No racing today, as the riders enjoy the first rest day of this year’s Tour, having covered 1,570km (980 miles) since the start in Rotterdam last Saturday. They’ll spend the day at the Alpine ski resort of Morzine-Avoriaz, where yesterday’s stage ended with victory for Andy Schleck (Saxo Bank), Cadel Evans (BMC) in the maillot jaune, and seven-time winner Lance Armstrong (Radio Shack) out of contention almost 12 minutes in arrears.
For pro cyclists, ‘rest’ is a relative term. They’ll still ride for three hours or so; although the pace will be well below race speed (they average 20-25mph even on the mountain stages) most of us mortals would still struggle to stay with them. It’s easy to forget that the guys who roll home in the autobus half an hour behind the winner are still better than 99.9999% of the rest of us will ever be. Even Dmitriy Muravyev of Kazakhstan, the current lanterne rouge who’s already lost almost 90 minutes to Evans, is a top professional – he wouldn’t be riding for Armstrong’s Radio Shack team if he wasn’t.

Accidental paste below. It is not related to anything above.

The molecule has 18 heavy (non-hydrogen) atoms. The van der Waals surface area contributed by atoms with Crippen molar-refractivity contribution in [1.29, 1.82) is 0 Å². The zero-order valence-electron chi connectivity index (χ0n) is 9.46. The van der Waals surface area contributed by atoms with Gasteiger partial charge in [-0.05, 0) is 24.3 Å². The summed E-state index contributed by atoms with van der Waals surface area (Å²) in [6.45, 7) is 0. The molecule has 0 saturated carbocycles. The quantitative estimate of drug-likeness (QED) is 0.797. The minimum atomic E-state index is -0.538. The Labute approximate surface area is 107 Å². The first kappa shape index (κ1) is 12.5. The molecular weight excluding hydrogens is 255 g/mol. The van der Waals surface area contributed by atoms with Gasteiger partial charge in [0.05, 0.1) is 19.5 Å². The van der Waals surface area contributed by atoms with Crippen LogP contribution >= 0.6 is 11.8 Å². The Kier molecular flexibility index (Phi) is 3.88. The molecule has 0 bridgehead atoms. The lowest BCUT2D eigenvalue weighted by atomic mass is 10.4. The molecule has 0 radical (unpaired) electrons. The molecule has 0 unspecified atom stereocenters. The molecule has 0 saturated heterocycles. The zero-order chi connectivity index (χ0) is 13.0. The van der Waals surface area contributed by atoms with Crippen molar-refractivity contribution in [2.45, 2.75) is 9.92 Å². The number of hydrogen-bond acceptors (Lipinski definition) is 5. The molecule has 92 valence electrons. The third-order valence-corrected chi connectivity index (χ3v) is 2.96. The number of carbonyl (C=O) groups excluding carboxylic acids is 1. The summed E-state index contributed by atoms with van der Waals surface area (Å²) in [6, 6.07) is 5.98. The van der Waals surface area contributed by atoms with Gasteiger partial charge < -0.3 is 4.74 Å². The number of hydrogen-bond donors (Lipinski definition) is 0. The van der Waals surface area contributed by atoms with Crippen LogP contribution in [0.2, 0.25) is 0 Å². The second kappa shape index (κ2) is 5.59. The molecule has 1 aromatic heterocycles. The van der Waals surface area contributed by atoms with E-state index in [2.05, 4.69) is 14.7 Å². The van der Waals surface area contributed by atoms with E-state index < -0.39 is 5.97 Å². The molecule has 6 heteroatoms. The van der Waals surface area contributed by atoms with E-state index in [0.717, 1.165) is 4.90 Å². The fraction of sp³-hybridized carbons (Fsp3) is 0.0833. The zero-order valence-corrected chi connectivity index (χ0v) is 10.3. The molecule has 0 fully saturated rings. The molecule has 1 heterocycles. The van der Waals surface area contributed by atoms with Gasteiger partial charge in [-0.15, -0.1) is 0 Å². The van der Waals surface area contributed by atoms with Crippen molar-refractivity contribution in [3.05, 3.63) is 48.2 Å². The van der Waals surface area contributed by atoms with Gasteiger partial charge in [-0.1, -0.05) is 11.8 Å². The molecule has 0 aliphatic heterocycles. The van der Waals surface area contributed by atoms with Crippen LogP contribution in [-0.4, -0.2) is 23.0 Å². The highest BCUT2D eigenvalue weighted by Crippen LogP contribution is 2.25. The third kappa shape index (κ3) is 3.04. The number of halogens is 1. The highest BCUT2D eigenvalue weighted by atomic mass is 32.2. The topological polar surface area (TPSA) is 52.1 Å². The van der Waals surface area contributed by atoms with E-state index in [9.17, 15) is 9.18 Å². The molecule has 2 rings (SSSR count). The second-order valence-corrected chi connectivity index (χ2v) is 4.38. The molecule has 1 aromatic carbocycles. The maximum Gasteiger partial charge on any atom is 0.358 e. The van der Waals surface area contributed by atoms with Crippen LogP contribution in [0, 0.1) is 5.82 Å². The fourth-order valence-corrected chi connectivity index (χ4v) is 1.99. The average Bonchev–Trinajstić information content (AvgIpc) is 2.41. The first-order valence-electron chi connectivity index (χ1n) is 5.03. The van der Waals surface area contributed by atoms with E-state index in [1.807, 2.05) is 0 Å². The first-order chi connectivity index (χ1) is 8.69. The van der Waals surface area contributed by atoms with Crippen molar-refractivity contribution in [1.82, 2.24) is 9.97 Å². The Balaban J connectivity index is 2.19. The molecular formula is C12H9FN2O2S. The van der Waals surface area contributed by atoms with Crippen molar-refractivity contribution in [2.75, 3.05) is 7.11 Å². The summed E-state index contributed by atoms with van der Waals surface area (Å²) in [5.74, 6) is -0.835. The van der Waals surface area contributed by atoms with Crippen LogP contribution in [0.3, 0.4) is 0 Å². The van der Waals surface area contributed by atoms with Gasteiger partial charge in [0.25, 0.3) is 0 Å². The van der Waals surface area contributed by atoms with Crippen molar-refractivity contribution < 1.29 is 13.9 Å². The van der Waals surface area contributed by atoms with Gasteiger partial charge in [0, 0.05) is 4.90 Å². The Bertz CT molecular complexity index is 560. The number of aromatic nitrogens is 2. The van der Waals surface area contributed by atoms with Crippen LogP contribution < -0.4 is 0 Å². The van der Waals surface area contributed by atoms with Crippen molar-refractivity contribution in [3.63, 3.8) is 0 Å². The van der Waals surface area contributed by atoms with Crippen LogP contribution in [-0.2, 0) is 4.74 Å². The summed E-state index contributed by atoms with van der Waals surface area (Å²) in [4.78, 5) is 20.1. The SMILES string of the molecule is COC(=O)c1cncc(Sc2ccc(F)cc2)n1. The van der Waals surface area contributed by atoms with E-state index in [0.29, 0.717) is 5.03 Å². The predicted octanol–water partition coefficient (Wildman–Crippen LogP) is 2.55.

When they’re not at the dinner table replacing the 9,000-odd calories they burned on yesterday’s stage, the riders will be on the massage table, where the soigneurs (literally ‘carers’) ease the knots and kinks from tired legs.
Hostilities resume tomorrow, with another eight stages and 1,000 miles of racing before the next rest day in Pau. Many will be wondering if they’ll make it that far. And you can be sure that quite a few of them won’t.
On the tenth day
And it was good.
Nothing to do
But sleep late
Ride three hours
Pack in pasta, then
Let the soigneurs’ magic hands
Ease a thousand miles from leaden legs.
Revel in the chance to feel
Normal in the midst of madness:
Call home, play games, snooze,
Or lose themselves in movies.
Heal, refuel, recover
To do it
Maillot jaune: Cadel Evans (BMC)
Green jersey: Thor Hushovd (Cervélo Test Team)
KoM: Jerome Pineau (Quick Step)